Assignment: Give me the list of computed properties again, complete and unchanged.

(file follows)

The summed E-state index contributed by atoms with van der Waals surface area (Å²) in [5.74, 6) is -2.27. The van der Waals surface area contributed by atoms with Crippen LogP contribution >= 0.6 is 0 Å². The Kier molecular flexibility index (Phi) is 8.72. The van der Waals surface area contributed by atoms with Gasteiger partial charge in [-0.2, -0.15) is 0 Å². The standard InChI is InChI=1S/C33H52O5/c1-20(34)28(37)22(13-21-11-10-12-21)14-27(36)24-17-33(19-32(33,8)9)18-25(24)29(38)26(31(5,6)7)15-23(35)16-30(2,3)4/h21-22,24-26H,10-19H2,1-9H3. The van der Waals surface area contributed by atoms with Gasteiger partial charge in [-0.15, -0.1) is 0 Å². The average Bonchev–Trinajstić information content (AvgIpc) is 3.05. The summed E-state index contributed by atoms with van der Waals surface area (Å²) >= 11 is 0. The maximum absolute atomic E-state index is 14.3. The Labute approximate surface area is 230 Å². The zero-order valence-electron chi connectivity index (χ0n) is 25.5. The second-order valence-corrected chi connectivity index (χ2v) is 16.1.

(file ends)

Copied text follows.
The summed E-state index contributed by atoms with van der Waals surface area (Å²) in [5.74, 6) is -2.27. The van der Waals surface area contributed by atoms with Crippen LogP contribution >= 0.6 is 0 Å². The Kier molecular flexibility index (Phi) is 8.72. The van der Waals surface area contributed by atoms with Gasteiger partial charge in [-0.2, -0.15) is 0 Å². The standard InChI is InChI=1S/C33H52O5/c1-20(34)28(37)22(13-21-11-10-12-21)14-27(36)24-17-33(19-32(33,8)9)18-25(24)29(38)26(31(5,6)7)15-23(35)16-30(2,3)4/h21-22,24-26H,10-19H2,1-9H3. The van der Waals surface area contributed by atoms with Gasteiger partial charge in [-0.15, -0.1) is 0 Å². The average Bonchev–Trinajstić information content (AvgIpc) is 3.05. The summed E-state index contributed by atoms with van der Waals surface area (Å²) >= 11 is 0. The maximum absolute atomic E-state index is 14.3. The Labute approximate surface area is 230 Å². The zero-order valence-electron chi connectivity index (χ0n) is 25.5. The second-order valence-corrected chi connectivity index (χ2v) is 16.1.